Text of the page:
But they were OUR Mercenary Juicers!
It’s mostly just Richard Griffin twisting his words into something bigger than they are, but the talk about how the Steroid Era hurt him and the Blue Jays is all rather rich coming from Pat Hentgen:
“When I look back on it, no question about it, I definitely gave up more runs, I definitely feel like it cost me more earned runs and it cost our team more runs because of it.”
In 1998, Pat Hentgen had the worst full season of his career (5.17 ERA), but still won 12 games — helped in no small part by one of the greatest achievements in juicing of all time: a 33-year-old Jose Canseco hitting 46 home runs as a member of the Blue Jays. It’s hard to imagine how any other team could have been helped more by Steroids that season, especially considering the Jays’ ace was Roger Clemens in his juicing prime.
Without ‘roiders, the Jays’ would not have been in the race, would not have won the most games of any Jays’ team since winning the World Series, and Hentgen would not have had a winning record. Other than the pure satisfaction of winning, it’s not a stretch to say that being on a team that was juiced to the gills prolonged Hentgen’s career and got him more money at contract time despite his best days being behind him.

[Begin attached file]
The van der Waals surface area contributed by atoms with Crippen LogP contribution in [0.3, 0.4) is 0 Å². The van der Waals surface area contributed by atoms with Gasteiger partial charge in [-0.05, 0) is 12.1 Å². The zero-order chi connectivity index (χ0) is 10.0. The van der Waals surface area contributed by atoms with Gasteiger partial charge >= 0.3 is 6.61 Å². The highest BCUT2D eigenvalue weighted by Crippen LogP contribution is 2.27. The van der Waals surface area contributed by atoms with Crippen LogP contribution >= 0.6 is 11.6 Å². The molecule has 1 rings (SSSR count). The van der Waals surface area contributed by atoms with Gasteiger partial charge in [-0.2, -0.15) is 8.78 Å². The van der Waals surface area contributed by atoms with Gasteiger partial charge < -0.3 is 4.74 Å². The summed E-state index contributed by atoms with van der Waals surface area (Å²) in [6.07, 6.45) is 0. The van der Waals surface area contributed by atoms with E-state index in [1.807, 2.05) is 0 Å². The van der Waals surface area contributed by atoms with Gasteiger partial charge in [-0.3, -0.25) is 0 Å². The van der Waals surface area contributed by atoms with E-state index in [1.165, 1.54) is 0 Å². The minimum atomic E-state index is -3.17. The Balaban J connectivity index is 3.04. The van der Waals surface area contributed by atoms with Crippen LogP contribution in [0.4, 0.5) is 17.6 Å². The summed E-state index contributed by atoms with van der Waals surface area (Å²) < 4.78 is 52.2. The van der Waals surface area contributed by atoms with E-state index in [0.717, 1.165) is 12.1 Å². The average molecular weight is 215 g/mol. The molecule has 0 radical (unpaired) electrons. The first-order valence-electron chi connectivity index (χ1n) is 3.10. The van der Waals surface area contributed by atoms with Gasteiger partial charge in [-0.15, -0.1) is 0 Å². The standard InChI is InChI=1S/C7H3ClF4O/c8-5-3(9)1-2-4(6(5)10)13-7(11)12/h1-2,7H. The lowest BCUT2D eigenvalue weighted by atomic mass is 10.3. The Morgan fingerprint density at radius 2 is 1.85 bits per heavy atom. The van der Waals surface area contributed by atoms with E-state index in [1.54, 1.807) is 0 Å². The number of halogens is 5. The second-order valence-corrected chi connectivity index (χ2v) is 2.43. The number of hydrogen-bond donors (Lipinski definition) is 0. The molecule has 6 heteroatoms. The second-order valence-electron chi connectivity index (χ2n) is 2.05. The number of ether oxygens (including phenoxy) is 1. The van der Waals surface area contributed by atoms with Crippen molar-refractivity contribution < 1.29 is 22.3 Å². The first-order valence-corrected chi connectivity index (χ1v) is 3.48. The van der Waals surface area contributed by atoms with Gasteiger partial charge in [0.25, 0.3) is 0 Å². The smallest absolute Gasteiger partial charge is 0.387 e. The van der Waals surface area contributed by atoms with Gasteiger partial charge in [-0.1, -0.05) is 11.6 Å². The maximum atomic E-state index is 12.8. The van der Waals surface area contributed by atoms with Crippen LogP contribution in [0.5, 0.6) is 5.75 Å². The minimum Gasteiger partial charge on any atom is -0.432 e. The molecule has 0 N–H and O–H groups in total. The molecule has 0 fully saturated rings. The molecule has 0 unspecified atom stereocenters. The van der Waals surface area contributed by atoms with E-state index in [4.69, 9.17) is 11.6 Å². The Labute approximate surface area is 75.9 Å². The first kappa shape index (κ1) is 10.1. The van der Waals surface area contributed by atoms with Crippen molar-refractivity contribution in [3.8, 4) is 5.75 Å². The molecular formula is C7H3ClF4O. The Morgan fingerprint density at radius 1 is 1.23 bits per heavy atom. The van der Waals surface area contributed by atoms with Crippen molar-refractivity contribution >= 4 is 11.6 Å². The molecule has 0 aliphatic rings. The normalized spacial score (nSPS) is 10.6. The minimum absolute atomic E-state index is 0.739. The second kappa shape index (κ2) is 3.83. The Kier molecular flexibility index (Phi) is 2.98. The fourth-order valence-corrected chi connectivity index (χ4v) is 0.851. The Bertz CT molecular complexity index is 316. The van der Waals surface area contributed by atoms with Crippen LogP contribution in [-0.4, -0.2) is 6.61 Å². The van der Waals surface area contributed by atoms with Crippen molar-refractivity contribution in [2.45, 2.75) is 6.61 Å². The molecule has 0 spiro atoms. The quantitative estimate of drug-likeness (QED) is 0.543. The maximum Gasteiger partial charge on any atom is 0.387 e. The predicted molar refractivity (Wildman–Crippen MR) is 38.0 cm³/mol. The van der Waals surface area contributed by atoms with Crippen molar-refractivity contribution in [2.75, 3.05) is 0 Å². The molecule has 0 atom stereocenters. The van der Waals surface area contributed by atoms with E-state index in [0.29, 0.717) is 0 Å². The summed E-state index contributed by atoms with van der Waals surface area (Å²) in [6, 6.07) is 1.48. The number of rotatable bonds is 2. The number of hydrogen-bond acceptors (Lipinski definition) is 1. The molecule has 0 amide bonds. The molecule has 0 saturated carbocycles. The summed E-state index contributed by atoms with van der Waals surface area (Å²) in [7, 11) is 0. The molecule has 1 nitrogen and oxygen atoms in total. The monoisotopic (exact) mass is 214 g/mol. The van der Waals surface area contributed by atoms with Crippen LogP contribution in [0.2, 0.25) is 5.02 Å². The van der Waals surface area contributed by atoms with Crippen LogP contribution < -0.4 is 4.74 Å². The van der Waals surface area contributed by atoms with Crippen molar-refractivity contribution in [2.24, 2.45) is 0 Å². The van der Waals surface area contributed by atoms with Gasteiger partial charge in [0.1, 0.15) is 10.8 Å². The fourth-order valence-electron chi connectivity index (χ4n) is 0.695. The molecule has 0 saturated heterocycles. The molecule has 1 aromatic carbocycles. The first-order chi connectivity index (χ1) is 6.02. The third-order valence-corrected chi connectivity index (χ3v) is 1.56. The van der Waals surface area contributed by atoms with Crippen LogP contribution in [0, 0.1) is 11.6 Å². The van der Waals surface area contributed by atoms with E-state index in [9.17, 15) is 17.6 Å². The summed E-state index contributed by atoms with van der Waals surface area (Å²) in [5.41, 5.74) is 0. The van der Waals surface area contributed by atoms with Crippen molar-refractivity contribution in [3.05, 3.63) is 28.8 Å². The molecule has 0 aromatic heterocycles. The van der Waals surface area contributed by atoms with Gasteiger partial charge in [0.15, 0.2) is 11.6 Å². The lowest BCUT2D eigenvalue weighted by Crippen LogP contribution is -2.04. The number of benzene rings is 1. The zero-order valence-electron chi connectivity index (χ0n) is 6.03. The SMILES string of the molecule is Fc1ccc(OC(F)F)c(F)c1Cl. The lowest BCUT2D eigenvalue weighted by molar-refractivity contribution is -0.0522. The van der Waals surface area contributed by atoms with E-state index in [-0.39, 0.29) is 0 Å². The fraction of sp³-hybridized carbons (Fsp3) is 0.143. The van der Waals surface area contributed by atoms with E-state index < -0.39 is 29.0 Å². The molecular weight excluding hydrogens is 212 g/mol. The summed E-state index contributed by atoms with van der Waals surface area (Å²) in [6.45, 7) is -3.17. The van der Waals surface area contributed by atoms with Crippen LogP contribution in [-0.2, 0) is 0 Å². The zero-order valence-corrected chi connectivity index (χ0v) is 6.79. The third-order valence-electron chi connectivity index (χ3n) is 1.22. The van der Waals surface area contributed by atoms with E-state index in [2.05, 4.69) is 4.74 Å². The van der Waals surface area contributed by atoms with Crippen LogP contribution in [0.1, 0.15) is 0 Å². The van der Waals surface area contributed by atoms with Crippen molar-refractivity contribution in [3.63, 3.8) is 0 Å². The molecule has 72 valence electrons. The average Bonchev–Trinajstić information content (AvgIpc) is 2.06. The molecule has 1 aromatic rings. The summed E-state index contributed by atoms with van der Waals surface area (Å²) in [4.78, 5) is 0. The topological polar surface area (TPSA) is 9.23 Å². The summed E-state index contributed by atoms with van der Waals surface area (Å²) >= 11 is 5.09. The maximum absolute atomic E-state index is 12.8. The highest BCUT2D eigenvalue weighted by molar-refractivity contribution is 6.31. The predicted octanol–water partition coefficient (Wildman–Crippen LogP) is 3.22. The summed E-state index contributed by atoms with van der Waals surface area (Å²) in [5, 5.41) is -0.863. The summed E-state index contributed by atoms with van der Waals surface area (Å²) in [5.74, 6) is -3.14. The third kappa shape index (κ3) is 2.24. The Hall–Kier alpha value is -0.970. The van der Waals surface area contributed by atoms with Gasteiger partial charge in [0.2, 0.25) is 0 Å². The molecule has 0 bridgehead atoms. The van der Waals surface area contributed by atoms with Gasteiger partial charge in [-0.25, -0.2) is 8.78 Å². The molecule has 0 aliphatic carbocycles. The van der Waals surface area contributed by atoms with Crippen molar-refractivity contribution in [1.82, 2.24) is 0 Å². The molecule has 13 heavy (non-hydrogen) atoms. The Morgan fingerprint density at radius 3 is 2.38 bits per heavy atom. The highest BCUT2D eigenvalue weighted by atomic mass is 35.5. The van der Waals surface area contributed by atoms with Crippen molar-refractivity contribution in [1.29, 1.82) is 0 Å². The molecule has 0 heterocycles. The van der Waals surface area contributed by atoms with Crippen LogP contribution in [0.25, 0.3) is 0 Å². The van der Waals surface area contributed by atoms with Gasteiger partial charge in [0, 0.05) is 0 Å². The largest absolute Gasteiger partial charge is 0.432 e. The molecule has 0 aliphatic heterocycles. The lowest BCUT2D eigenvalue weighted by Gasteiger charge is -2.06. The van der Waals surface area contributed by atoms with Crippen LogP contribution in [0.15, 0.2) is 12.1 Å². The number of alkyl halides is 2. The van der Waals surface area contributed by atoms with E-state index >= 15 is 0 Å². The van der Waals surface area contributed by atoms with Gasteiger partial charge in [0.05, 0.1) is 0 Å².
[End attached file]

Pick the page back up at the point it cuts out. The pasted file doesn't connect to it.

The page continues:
I like Pat Hentgen, and I certainly am not suggesting that he should have taken on the era single-handedly. But when you play alongside and reap the rewards of two of the most obviously guilty and highly successful juicers of all time, and in your own words “just blend in and go with the flow”, you’ve lost all right to complain or take the moral high ground years later. The Jays’ history is just as dirty as any team’s, if not more, and any attempt to rewrite our dirty history is nauseating — even a little laughable after so enthusiastically embracing Melky Cabrera.